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Park News


in association with


Park Hoppin’ with Paul Ruben


Down the shore; on the floor I


n mid-April I decided to attend the 33rd annual Ocean City, New Jersey, Doo Dah Parade, which celebrates the end of tax season. It kicks off the summer season for the city’s two amusement venues, Scott Simpson’s


Playland’s Castaway Cove and Jay Gillian’s Wonderland Pier. It also marks the opening of an uninterrupted season of special events that stretches throughout the year. This long-running Doo Dah Parade is held every April and features marching bands, floats, and a brigade of more than 500 basset hounds. You know, those ungainly low-to-the-ground dogs with floppy ears. At the conclusion of the parade I walked over to Wonderland Pier to see


what’s new this year. Nothing new, so I wandered down to Playland’s Castaway Cove. Their new S&S Gale Force launched coaster was being completely re-tracked, and the surrounding Wild Waves coaster by E&F Miler could not operate because of the construction overhead on Gale Force. But there was a new three-story Gosetto Fun House that had opened late last summer. Called Golden Galleon, I had yet to walk through it. I asked Scott if I could go through. It would be my first ‘ride’ of the year. He escorted me over and watched from outside. Golden Galleon is filled with obstacles, spinning, twisting, dropping and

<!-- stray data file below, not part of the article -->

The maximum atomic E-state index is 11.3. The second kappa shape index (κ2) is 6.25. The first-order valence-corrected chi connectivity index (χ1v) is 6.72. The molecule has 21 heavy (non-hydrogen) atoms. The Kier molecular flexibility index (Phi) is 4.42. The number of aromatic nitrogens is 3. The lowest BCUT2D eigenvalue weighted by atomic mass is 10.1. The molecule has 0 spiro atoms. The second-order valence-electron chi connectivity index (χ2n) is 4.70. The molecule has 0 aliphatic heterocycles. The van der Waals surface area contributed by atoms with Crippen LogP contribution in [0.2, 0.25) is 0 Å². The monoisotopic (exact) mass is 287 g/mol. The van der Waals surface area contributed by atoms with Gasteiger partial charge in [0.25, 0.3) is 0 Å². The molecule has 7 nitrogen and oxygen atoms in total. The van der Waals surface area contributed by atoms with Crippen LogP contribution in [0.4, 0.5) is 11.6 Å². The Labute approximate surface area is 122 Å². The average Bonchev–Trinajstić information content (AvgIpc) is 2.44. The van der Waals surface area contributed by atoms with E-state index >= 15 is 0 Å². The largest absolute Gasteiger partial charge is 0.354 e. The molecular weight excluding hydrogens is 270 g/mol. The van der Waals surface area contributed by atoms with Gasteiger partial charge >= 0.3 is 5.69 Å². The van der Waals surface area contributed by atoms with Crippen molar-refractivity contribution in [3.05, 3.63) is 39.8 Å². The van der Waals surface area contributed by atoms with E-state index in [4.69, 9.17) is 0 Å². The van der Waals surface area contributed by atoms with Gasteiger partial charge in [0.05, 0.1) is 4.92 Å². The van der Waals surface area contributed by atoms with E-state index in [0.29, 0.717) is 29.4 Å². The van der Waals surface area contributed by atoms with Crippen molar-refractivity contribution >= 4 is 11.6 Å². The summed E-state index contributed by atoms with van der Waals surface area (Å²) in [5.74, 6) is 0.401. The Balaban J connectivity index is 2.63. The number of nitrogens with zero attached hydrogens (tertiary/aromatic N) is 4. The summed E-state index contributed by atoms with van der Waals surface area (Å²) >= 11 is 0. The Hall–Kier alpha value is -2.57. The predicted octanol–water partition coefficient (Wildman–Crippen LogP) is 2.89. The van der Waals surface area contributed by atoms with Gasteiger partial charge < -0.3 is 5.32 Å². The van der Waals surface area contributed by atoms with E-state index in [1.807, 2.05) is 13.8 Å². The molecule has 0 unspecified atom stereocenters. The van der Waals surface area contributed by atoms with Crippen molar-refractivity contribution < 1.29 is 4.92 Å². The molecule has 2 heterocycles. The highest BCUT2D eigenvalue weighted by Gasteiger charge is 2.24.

rolling floors, all sorts of tricks to maneuver through. I’ve loved fun houses all my life, but hadn’t done one in awhile. First challenge was to walk through a rotating barrel. I stumbled a bit, but made it through like a pro. Around the corner, the next element was a three metre floor of closely spaced rollers. I failed to look down, stepped on the rollers, and dropped like a ton of bricks. I landed on my keester and elbow. But that’s not the worst part. Have you ever tried to stand up when seated on a series of rollers? It’s


impossible. So I scooted my way down the length of the rollers until my feet were on solid ground, pulled myself up, and let the children waiting behind me (who respectfully kept their mouths shut), pass by. Kids would only fall about half as far as I did, so probably thought nothing of it. Now I would watch where I was going. I plowed through several obstacle courses, over dropping and twisting floors, up and down two flights of stairs, and finally exited. I told Scott what happened and he was soooo sympathetic. He suggested I should stick to riding roller coasters where, being restrained, I would be safe. The next day I visited the Catanoso brothers’ Steel Pier in Atlantic City,


19km to the northeast. Here I rode their towering new 69 metre tall Wheel by Technical Park. From the top was a spectacular view of the Atlantic City shoreline. I’m pleased to report I exited the ride without a scratch.


JUNE 2018

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